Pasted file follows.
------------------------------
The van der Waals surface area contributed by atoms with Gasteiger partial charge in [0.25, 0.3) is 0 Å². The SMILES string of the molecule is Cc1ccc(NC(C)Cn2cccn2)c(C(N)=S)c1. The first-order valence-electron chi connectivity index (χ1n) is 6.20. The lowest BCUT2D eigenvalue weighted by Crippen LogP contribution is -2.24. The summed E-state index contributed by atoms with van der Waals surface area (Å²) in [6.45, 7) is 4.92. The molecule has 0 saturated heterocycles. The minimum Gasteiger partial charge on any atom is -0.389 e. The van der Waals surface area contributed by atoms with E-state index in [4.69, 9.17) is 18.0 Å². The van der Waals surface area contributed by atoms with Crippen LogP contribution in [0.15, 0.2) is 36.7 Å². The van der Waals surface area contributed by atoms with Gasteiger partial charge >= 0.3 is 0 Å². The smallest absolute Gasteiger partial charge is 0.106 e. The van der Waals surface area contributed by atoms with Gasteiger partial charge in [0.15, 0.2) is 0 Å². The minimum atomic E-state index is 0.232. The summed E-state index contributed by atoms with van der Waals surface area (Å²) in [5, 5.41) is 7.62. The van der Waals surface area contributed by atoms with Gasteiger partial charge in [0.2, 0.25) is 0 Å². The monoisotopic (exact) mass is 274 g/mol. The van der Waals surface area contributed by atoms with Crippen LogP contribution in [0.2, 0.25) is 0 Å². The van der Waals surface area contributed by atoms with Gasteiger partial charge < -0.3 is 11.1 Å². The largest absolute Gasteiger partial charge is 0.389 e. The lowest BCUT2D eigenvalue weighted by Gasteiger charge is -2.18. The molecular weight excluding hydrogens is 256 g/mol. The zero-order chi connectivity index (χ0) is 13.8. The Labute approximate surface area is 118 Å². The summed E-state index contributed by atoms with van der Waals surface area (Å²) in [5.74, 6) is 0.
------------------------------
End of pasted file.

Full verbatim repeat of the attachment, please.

The van der Waals surface area contributed by atoms with Gasteiger partial charge in [0.25, 0.3) is 0 Å². The SMILES string of the molecule is Cc1ccc(NC(C)Cn2cccn2)c(C(N)=S)c1. The first-order valence-electron chi connectivity index (χ1n) is 6.20. The lowest BCUT2D eigenvalue weighted by Crippen LogP contribution is -2.24. The summed E-state index contributed by atoms with van der Waals surface area (Å²) in [6.45, 7) is 4.92. The molecule has 0 saturated heterocycles. The minimum Gasteiger partial charge on any atom is -0.389 e. The van der Waals surface area contributed by atoms with E-state index in [4.69, 9.17) is 18.0 Å². The van der Waals surface area contributed by atoms with Crippen LogP contribution in [0.15, 0.2) is 36.7 Å². The van der Waals surface area contributed by atoms with Gasteiger partial charge >= 0.3 is 0 Å². The smallest absolute Gasteiger partial charge is 0.106 e. The van der Waals surface area contributed by atoms with Gasteiger partial charge in [0.15, 0.2) is 0 Å². The minimum atomic E-state index is 0.232. The summed E-state index contributed by atoms with van der Waals surface area (Å²) in [5, 5.41) is 7.62. The van der Waals surface area contributed by atoms with Gasteiger partial charge in [0.2, 0.25) is 0 Å². The monoisotopic (exact) mass is 274 g/mol. The van der Waals surface area contributed by atoms with Crippen LogP contribution in [0.2, 0.25) is 0 Å². The van der Waals surface area contributed by atoms with Gasteiger partial charge < -0.3 is 11.1 Å². The largest absolute Gasteiger partial charge is 0.389 e. The lowest BCUT2D eigenvalue weighted by Gasteiger charge is -2.18. The molecular weight excluding hydrogens is 256 g/mol. The zero-order chi connectivity index (χ0) is 13.8. The Labute approximate surface area is 118 Å². The summed E-state index contributed by atoms with van der Waals surface area (Å²) in [5.74, 6) is 0.